New book a chance to pass on tradition
A dish of fried ribbon cookies are seen in Concord, N.H. These cookies from Lidia Bastianich's cookbook "Nonna Tell Me a Story," are a Christmas tradition in her home and might become one in yours. (AP Photo/Larry Crowe)
Lidia Bastianich can still hear the pounding of her father's pestle on Christmas Eve as he prepared baccala mantecato, the dried codfish central to Italy's Vigila feast.
"I remember the whole ritual of soaking it and cutting it and whipping it up," says the chef and author whose latest book, a children's picture book titled "Nonna Tell Me a Story" (Running Press, 2010), focuses on Christmas traditions.
"My father would sit on a chair and put a big pan between his legs, and he'd have a pestle and whip it up," she says. "That dish brings him with us at Christmas."
Bastianich is known for her authentic Italian recipes and her evangelism about the sanctity of the table. In a world that she says has degraded food by turning it over to big industry, Bastianich has added preserving tradition to her mission.
"Traditions are who we are," she says. "They represent us as individuals, they strengthen us, they give us roots. A tree, if it has roots, can withstand strong weather."
Holidays are the most obvious time to pass on traditions, and Christmas offers many opportunities. With her own five grandchildren, Bastianich makes fried dough ribbons, letting the children help cut and fry the dough. Sometimes they make crostata, chocolate or jam-filled butter cookies, which as a child she would eat with her grandmother's quince or apricot jam.
"These cookies, we made these for Christmas all the time," she says. "You bring them to school and share them and it gives you a special identity."
Traditions also transmit culture from one generation - and place - to the next. For instance, on Thanksgiving, Bastianich says her Italian and American identities fuse, producing a turkey glazed with balsamic vinegar and cranberry sauce laced with quince. Her apple strudel, a signature dish of her corner of Italy influenced by its former Austro-Hungarian rulers, gets studded with cranberries.
Whether traditions are big or small, fancy or plain, the important thing is just to have them, Bastianich says.
"Just sit at the table and eat," she says. "It doesn't have to be elaborate. People, they say 'I can't cook.' Everybody can cook."
Start to finish: 2 hours (1 hour active)
Makes 40 cookies
6 tablespoons ( stick) unsalted butter, very soft
1/2 teaspoon salt
cup whole or skim milk
1 large egg
1 large egg yolk
3 tablespoons orange juice
1 1/2 tablespoons lemon juice
Zest of 1 lemon (about 2 teaspoons)
Zest of 1 orange (about 2 tablespoons)
2 1/2 cups all-purpose flour, plus more for rolling the dough
6 to 8 cups vegetable oil for frying, or as needed
cup powdered sugar, or as needed
In a food processor, combine the butter, sugar and salt. Pulse several times.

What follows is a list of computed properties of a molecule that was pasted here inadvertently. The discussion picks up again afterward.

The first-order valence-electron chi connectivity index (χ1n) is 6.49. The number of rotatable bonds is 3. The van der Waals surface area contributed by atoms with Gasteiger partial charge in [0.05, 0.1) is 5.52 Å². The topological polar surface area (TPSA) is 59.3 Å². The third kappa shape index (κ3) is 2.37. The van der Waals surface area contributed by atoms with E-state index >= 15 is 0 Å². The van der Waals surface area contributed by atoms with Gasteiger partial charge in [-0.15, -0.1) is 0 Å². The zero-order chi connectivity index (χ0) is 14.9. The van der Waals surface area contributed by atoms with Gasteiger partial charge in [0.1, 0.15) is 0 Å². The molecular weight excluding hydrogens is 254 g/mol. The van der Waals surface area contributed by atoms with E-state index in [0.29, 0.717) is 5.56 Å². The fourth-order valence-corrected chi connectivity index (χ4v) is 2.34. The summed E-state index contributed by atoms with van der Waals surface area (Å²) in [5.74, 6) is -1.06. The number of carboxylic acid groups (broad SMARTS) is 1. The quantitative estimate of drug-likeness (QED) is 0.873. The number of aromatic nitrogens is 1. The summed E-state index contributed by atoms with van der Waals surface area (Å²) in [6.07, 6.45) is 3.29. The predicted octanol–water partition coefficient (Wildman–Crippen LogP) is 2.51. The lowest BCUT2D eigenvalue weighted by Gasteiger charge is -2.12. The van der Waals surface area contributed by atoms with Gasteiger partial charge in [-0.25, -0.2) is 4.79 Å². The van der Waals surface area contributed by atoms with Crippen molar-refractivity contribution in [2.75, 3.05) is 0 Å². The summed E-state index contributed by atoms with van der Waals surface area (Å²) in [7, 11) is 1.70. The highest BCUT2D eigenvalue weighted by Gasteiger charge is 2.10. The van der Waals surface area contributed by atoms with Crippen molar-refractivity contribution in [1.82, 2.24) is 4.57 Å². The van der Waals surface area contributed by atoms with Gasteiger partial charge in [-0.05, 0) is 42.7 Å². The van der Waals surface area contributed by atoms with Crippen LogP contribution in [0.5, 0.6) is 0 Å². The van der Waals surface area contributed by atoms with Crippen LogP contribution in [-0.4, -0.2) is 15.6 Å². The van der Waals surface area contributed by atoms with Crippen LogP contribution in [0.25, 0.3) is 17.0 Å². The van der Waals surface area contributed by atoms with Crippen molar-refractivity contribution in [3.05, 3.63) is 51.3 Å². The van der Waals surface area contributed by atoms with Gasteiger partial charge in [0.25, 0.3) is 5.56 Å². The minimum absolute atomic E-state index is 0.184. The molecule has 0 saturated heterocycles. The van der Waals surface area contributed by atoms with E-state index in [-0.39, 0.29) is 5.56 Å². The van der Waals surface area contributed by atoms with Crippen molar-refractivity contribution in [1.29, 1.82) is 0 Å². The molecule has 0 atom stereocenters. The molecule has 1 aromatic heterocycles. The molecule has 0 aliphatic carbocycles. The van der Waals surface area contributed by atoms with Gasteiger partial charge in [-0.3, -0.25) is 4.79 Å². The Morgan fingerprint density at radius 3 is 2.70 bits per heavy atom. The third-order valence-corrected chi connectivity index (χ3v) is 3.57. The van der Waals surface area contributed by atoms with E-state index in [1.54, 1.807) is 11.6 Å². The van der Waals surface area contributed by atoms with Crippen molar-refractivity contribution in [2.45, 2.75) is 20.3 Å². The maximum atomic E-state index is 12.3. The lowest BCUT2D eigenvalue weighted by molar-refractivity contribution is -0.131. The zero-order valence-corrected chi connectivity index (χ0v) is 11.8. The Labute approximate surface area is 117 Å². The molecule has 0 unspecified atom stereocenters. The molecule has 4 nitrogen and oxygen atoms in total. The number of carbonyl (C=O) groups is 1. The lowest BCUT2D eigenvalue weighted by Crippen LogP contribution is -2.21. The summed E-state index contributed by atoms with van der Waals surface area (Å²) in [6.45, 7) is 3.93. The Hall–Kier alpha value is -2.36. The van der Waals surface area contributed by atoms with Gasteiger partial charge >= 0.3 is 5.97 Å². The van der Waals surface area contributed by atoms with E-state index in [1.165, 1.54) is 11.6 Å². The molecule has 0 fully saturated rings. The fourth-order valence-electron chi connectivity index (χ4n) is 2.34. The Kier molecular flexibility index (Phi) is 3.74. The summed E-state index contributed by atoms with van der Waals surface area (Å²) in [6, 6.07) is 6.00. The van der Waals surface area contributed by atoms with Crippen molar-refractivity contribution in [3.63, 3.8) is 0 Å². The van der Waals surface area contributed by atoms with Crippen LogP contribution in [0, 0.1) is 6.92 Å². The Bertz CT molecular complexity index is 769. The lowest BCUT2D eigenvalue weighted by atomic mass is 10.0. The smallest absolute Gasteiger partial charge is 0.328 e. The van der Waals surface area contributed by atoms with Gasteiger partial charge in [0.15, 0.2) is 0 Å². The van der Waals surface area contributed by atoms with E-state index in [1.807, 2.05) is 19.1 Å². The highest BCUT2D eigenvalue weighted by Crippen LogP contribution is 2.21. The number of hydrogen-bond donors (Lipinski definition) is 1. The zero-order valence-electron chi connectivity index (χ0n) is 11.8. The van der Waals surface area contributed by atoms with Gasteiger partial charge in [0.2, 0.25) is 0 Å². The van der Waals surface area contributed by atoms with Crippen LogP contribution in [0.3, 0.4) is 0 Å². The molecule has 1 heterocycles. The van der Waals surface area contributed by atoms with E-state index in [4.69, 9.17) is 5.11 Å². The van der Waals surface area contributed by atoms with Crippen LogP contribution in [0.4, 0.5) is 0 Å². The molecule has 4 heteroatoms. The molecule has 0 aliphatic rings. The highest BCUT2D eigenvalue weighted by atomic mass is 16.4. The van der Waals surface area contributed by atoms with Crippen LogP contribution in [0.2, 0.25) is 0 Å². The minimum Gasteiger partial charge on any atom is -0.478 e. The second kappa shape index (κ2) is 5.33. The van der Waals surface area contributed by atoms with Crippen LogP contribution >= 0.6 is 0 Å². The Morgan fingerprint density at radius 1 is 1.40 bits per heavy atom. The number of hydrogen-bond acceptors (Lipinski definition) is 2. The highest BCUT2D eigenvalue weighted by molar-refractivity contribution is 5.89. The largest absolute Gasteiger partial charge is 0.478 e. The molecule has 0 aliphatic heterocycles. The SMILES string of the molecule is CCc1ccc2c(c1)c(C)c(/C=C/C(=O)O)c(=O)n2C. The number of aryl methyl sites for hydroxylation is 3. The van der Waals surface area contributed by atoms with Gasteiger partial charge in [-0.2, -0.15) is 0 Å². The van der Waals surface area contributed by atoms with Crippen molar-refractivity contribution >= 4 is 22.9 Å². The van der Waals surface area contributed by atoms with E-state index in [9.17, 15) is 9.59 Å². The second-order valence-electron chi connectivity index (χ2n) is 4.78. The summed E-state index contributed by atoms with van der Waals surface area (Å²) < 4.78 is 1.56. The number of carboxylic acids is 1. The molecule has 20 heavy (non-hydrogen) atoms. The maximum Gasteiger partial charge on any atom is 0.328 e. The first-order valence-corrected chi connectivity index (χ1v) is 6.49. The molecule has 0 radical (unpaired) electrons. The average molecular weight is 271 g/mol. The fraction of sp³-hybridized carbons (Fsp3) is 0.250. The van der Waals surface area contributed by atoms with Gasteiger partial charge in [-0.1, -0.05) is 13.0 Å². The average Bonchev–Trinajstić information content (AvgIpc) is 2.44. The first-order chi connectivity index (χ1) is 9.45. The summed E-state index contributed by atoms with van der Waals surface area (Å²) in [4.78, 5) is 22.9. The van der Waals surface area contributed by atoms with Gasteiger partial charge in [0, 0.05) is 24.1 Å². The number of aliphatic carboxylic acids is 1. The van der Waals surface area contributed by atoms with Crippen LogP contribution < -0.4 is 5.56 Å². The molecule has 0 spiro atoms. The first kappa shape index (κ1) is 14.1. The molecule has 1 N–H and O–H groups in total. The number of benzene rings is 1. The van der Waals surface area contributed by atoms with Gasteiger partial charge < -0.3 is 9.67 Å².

Add the milk, egg, yolk, orange and lemon juices and both zests. Process until smooth. Scrape down the sides of the bowl, add the flour, then process in pulses until the dough comes together. Scrape down the side of the bowl again, then pulse a few more times to mix thoroughly.
Scrape the dough out onto a lightly floured work surface and knead briefly into a soft smooth ball. If it is sticky, knead in additional flour in small amounts. Wrap the dough tightly in plastic and chill in the refrigerator for 30 minutes to 1 hour. (You can keep it refrigerated up to 1 day, but let it return to room temperature before rolling.)
Cut the chilled dough in half and work with one piece at a time.
On a lightly floured counter, flatten the dough and roll it out to about a 16-inch square. Trim the edges of the square and with a fluted cutter, then cut the dough into 10 strips, each about 1 1/2 inches wide. Cut across the middle of the strips to form 20 ribbons, each about 7 inches long.
One at a time, tie each ribbon into a loose simple overhand knot. If necessary, stretch the ends gently so they're long enough to knot. Place the knotted cookie on a sheet pan lined with parchment or waxed paper, leaving room between them so they don't stick together. Repeat with the second half of the dough.
In a large (10- to 12-inch diameter) saucepan over medium-high, heat 2 inches of vegetable oil to 350 F. When ready to start frying, raise heat and test the oil by dropping in a scrap of dough - the fat should bubble actively around the dough, but shouldn't get dark quickly.
Using long-handled tongs, quickly drop 10 to 12 cookies into the fryer. Raise heat to return the oil to the frying temperature. The cookies will first drop to the bottom, but soon float to the surface. Turn them frequently with tongs and a spider or slotted spoon, to cook evenly.
Fry the cookies for about 4 minutes, or until they are dark golden. Adjust the heat as needed to maintain the oil temperature and prevent rapid browning. When crisp and golden all over, lift them from the oil with a spider or slotted spoon, drain off the oil, then lay them on layers of paper towels to cool. Fry the remaining cookies in batches the same way.
Store the cookies in a sealed cookie tin or plastic container and keep them dry. To serve, pile the cookies on a serving plate in a heaping mound. Place the powdered sugar in a small mesh strainer and sprinkle generously over the cookies.